It's crunch time for Pringles.
Procter & Gamble Co. has unleashed the four-decade-old snack in a barrage of new flavors, shapes and sizes with new marketing even as speculation grows that Pringles could be among the next P&G brands to be sold or spun off.
"More and more, we're hearing from Procter & Gamble that the food business doesn't fit in with the rest of their portfolio," said Ali Dibadj, an analyst with Sanford C. Bernstein, which hosted P&G officials at a New York conference in late May.
Since P&G sold Folgers coffee, Jif peanut butter, Crisco shortening and Sunny Delight drinks in recent years, the Pringles potato crisp is the last major food brand the Cincinnati-based company has left.
The $3 billion November sale of Folgers was among several moves the world's largest consumer products maker has taken in the last year to focus on business it believes has higher growth potential, such as beauty and grooming products. P&G has acquired several high-end businesses in those areas, including men's skin care line Zirh and The Art of Shaving grooming brand in June.
Glenn Pappalardo, the retail and consumer industry strategy team leader for PricewaterhouseCoopers, said many companies have been adjusting their portfolios, which has presented opportunities for buyers to gain a foothold in new categories.
Procter & Gamble chairman A.G. Lafley, who stepped aside as CEO on July 1, told analysts earlier this year that P&G will "continue to prune" some brands while seeking bigger positions in other businesses.
But it may not matter to consumers how P&G goes about this. Pringles loyalists like Michelle Spelman, a married mother of three sports-playing boys, say they'll stick with the snacks in part for their convenience.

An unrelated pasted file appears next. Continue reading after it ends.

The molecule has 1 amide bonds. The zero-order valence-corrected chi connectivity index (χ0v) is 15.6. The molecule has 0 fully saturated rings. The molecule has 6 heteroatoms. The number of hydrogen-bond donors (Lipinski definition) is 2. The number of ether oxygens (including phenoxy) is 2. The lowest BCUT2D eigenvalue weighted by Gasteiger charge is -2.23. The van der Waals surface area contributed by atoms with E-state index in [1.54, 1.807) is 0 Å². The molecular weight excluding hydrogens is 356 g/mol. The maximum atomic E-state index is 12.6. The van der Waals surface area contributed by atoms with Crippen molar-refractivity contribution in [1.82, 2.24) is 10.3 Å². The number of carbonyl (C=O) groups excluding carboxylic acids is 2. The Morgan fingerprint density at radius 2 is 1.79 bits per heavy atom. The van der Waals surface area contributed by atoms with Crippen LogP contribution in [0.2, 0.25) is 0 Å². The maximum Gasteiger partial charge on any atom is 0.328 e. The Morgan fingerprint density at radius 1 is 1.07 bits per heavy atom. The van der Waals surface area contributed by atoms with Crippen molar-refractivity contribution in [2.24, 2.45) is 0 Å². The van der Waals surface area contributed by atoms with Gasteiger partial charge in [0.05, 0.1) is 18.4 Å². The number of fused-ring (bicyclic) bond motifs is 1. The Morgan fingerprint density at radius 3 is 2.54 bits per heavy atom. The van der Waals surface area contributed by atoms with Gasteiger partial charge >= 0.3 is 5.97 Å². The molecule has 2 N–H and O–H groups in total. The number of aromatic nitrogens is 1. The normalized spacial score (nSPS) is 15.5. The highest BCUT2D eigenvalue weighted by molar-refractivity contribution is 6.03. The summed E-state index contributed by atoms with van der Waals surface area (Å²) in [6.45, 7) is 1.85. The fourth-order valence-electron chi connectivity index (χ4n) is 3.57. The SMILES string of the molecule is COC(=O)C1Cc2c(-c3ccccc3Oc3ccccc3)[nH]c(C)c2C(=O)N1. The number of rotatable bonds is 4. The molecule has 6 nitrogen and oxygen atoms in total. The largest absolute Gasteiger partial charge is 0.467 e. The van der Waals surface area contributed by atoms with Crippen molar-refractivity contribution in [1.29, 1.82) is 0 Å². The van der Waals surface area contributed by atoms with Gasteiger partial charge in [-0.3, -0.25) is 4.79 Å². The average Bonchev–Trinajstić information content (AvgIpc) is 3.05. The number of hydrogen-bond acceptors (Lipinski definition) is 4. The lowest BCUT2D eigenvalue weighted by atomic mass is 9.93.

"Pringles travel well; we do a lot of tailgating and stuff like that," she said. "Being from Cincinnati, I like having Cincinnati brands in my world, but if they (P&G) sell Pringles, I wouldn't stop buying them."
P&G spokesman Paul Fox said the company won't comment on speculation about what it could sell or buy.
Analysts have said Duracell batteries and Braun electric appliances, other billion-dollar P&G brands, could have flickering futures with the company. But Jack Russo, an Edward Jones analyst, says — while P&G probably will continue to explore divesting them and is cutting costs under new CEO Bob McDonald — he could have different ideas on the portfolio.
Spokeswoman Maribeth Badertscher declined to say whether J.M. Smucker Inc. — the Orrville, Ohio, jams and jellies maker whose profit has risen solidly since it bought Jif, Crisco and Folgers from P&G — would be interested in buying Pringles or any other P&G brands.
Chicago research firm Mintel International estimates PepsiCo Inc.'s Frito-Lay division controls about half of the salty-snacks market, where Pringles has a comparatively small foothold.
Pringles' new flavors include Mexican Layers Dip, Buffalo Wing, and Mozzarella Sticks & Marinara, and the snacks are now offered in "stix" form, bags and a larger, 100-crisp "Super Stack" version of its original cylindrical container, still shaped like a tennis balls can.
"We continue to have a full pipeline of new ideas and products we will be bringing to market over the next 12 months and beyond," Pringles spokeswoman Kay Puryear said.
New marketing includes a digital banner ad developed with Cincinnati-based Bridge Worldwide Inc. that recently won a Cannes advertising award. And celebrity look-alikes handed out limited-edition cans at the Wimbledon tennis tournament.